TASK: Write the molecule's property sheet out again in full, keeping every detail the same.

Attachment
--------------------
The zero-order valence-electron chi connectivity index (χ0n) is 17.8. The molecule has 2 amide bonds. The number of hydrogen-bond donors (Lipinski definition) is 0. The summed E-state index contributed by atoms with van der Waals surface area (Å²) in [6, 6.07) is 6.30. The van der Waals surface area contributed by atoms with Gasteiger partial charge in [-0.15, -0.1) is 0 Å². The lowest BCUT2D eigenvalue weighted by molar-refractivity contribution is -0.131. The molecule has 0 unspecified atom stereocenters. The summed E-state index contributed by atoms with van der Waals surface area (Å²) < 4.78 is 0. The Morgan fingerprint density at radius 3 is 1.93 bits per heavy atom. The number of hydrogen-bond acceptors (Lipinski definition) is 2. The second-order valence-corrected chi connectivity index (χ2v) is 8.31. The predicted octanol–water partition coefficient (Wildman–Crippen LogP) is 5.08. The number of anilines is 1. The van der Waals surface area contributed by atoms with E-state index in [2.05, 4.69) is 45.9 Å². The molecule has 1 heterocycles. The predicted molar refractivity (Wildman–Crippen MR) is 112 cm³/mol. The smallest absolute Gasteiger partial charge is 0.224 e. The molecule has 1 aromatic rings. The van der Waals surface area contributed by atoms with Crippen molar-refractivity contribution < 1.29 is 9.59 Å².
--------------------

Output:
The zero-order valence-electron chi connectivity index (χ0n) is 17.8. The molecule has 2 amide bonds. The number of hydrogen-bond donors (Lipinski definition) is 0. The summed E-state index contributed by atoms with van der Waals surface area (Å²) in [6, 6.07) is 6.30. The van der Waals surface area contributed by atoms with Gasteiger partial charge in [-0.15, -0.1) is 0 Å². The lowest BCUT2D eigenvalue weighted by molar-refractivity contribution is -0.131. The molecule has 0 unspecified atom stereocenters. The summed E-state index contributed by atoms with van der Waals surface area (Å²) < 4.78 is 0. The Morgan fingerprint density at radius 3 is 1.93 bits per heavy atom. The number of hydrogen-bond acceptors (Lipinski definition) is 2. The second-order valence-corrected chi connectivity index (χ2v) is 8.31. The predicted octanol–water partition coefficient (Wildman–Crippen LogP) is 5.08. The number of anilines is 1. The van der Waals surface area contributed by atoms with E-state index in [2.05, 4.69) is 45.9 Å². The molecule has 1 heterocycles. The predicted molar refractivity (Wildman–Crippen MR) is 112 cm³/mol. The smallest absolute Gasteiger partial charge is 0.224 e. The molecule has 1 aromatic rings. The van der Waals surface area contributed by atoms with Crippen molar-refractivity contribution < 1.29 is 9.59 Å².